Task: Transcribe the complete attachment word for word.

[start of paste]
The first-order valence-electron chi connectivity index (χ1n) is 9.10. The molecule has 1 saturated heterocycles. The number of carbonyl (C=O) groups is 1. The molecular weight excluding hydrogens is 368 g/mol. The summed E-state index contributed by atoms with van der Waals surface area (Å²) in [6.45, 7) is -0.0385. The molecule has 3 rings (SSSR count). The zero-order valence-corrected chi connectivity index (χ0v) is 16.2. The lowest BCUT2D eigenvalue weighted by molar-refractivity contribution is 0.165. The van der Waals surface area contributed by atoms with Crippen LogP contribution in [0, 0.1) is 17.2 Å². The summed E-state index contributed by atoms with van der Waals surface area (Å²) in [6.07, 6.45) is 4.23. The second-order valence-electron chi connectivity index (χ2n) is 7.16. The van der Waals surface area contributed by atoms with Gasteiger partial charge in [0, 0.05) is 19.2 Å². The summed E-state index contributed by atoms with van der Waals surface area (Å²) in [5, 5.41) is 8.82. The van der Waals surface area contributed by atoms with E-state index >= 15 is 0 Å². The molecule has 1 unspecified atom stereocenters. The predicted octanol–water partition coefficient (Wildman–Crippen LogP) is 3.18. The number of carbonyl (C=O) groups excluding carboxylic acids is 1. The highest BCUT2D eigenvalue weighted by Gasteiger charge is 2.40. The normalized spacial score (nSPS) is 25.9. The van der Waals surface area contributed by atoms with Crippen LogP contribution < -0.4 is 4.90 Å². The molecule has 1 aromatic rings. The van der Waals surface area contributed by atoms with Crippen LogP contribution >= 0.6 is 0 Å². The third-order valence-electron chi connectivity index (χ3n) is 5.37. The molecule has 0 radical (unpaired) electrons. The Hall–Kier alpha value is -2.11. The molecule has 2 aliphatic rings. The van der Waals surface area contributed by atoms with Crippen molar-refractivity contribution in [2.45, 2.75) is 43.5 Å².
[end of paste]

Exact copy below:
The first-order valence-electron chi connectivity index (χ1n) is 9.10. The molecule has 1 saturated heterocycles. The number of carbonyl (C=O) groups is 1. The molecular weight excluding hydrogens is 368 g/mol. The summed E-state index contributed by atoms with van der Waals surface area (Å²) in [6.45, 7) is -0.0385. The molecule has 3 rings (SSSR count). The zero-order valence-corrected chi connectivity index (χ0v) is 16.2. The lowest BCUT2D eigenvalue weighted by molar-refractivity contribution is 0.165. The van der Waals surface area contributed by atoms with Crippen LogP contribution in [0, 0.1) is 17.2 Å². The summed E-state index contributed by atoms with van der Waals surface area (Å²) in [6.07, 6.45) is 4.23. The second-order valence-electron chi connectivity index (χ2n) is 7.16. The van der Waals surface area contributed by atoms with Gasteiger partial charge in [0, 0.05) is 19.2 Å². The summed E-state index contributed by atoms with van der Waals surface area (Å²) in [5, 5.41) is 8.82. The van der Waals surface area contributed by atoms with E-state index >= 15 is 0 Å². The molecule has 1 unspecified atom stereocenters. The predicted octanol–water partition coefficient (Wildman–Crippen LogP) is 3.18. The number of carbonyl (C=O) groups excluding carboxylic acids is 1. The highest BCUT2D eigenvalue weighted by Gasteiger charge is 2.40. The normalized spacial score (nSPS) is 25.9. The van der Waals surface area contributed by atoms with Crippen LogP contribution < -0.4 is 4.90 Å². The molecule has 1 aromatic rings. The van der Waals surface area contributed by atoms with Crippen LogP contribution >= 0.6 is 0 Å². The third-order valence-electron chi connectivity index (χ3n) is 5.37. The molecule has 0 radical (unpaired) electrons. The Hall–Kier alpha value is -2.11. The molecule has 2 aliphatic rings. The van der Waals surface area contributed by atoms with Crippen molar-refractivity contribution in [2.45, 2.75) is 43.5 Å².